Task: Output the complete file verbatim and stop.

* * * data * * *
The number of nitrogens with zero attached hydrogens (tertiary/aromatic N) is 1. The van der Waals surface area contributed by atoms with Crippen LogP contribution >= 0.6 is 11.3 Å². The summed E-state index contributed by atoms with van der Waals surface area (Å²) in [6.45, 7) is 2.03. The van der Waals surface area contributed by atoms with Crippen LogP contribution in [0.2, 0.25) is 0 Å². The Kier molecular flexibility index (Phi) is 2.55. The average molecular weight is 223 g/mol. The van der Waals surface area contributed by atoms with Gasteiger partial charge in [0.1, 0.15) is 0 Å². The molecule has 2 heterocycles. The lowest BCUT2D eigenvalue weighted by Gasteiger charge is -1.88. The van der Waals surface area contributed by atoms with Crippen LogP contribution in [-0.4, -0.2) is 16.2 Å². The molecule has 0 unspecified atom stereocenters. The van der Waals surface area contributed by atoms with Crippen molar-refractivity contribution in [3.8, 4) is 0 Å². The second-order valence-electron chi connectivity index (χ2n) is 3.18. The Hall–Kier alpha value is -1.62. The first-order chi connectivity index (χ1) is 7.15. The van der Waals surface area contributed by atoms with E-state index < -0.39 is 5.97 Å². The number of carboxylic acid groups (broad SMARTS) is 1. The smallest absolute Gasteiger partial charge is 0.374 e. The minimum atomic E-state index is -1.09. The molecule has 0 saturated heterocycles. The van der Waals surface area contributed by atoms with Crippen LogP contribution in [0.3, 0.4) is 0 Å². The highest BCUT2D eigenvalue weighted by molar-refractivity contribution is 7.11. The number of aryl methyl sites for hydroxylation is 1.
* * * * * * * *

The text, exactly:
The number of nitrogens with zero attached hydrogens (tertiary/aromatic N) is 1. The van der Waals surface area contributed by atoms with Crippen LogP contribution >= 0.6 is 11.3 Å². The summed E-state index contributed by atoms with van der Waals surface area (Å²) in [6.45, 7) is 2.03. The van der Waals surface area contributed by atoms with Crippen LogP contribution in [0.2, 0.25) is 0 Å². The Kier molecular flexibility index (Phi) is 2.55. The average molecular weight is 223 g/mol. The van der Waals surface area contributed by atoms with Gasteiger partial charge in [0.1, 0.15) is 0 Å². The molecule has 2 heterocycles. The lowest BCUT2D eigenvalue weighted by Gasteiger charge is -1.88. The van der Waals surface area contributed by atoms with Crippen LogP contribution in [-0.4, -0.2) is 16.2 Å². The molecule has 0 unspecified atom stereocenters. The van der Waals surface area contributed by atoms with Crippen molar-refractivity contribution in [3.8, 4) is 0 Å². The second-order valence-electron chi connectivity index (χ2n) is 3.18. The Hall–Kier alpha value is -1.62. The first-order chi connectivity index (χ1) is 7.15. The van der Waals surface area contributed by atoms with E-state index < -0.39 is 5.97 Å². The number of carboxylic acid groups (broad SMARTS) is 1. The smallest absolute Gasteiger partial charge is 0.374 e. The minimum atomic E-state index is -1.09. The molecule has 0 saturated heterocycles. The van der Waals surface area contributed by atoms with Crippen LogP contribution in [0.3, 0.4) is 0 Å². The highest BCUT2D eigenvalue weighted by molar-refractivity contribution is 7.11. The number of aryl methyl sites for hydroxylation is 1.